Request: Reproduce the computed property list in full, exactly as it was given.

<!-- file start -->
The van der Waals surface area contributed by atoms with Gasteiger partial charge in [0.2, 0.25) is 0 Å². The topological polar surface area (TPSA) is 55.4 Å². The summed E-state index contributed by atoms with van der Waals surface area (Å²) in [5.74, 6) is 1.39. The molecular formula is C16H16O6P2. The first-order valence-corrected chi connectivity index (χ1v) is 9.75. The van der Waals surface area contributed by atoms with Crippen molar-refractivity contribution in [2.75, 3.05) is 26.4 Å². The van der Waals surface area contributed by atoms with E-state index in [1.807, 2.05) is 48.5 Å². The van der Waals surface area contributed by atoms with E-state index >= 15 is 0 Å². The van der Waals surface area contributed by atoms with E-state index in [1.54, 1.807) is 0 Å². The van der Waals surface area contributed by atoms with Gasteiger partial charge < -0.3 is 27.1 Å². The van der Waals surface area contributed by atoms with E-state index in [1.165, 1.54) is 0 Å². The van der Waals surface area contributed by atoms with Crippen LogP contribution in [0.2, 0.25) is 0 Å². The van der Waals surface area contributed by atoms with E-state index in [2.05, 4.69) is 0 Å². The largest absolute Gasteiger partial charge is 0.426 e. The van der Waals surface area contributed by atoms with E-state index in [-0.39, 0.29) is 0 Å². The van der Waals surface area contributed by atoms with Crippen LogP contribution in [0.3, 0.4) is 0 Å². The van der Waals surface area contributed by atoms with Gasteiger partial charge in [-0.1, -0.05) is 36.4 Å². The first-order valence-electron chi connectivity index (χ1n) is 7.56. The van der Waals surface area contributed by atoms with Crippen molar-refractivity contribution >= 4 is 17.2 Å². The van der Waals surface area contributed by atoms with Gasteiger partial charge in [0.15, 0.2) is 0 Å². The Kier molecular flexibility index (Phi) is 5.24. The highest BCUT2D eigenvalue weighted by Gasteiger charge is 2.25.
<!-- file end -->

The van der Waals surface area contributed by atoms with Gasteiger partial charge in [0.2, 0.25) is 0 Å². The topological polar surface area (TPSA) is 55.4 Å². The summed E-state index contributed by atoms with van der Waals surface area (Å²) in [5.74, 6) is 1.39. The molecular formula is C16H16O6P2. The first-order valence-corrected chi connectivity index (χ1v) is 9.75. The van der Waals surface area contributed by atoms with Crippen molar-refractivity contribution in [2.75, 3.05) is 26.4 Å². The van der Waals surface area contributed by atoms with E-state index in [1.807, 2.05) is 48.5 Å². The van der Waals surface area contributed by atoms with E-state index >= 15 is 0 Å². The van der Waals surface area contributed by atoms with E-state index in [1.54, 1.807) is 0 Å². The van der Waals surface area contributed by atoms with Gasteiger partial charge < -0.3 is 27.1 Å². The van der Waals surface area contributed by atoms with E-state index in [1.165, 1.54) is 0 Å². The van der Waals surface area contributed by atoms with Crippen LogP contribution in [0.2, 0.25) is 0 Å². The van der Waals surface area contributed by atoms with E-state index in [2.05, 4.69) is 0 Å². The largest absolute Gasteiger partial charge is 0.426 e. The van der Waals surface area contributed by atoms with E-state index in [-0.39, 0.29) is 0 Å². The van der Waals surface area contributed by atoms with Crippen LogP contribution in [0.3, 0.4) is 0 Å². The van der Waals surface area contributed by atoms with Gasteiger partial charge in [-0.1, -0.05) is 36.4 Å². The first-order valence-electron chi connectivity index (χ1n) is 7.56. The van der Waals surface area contributed by atoms with Crippen molar-refractivity contribution >= 4 is 17.2 Å². The van der Waals surface area contributed by atoms with Gasteiger partial charge in [0.15, 0.2) is 0 Å². The Kier molecular flexibility index (Phi) is 5.24. The highest BCUT2D eigenvalue weighted by Gasteiger charge is 2.25.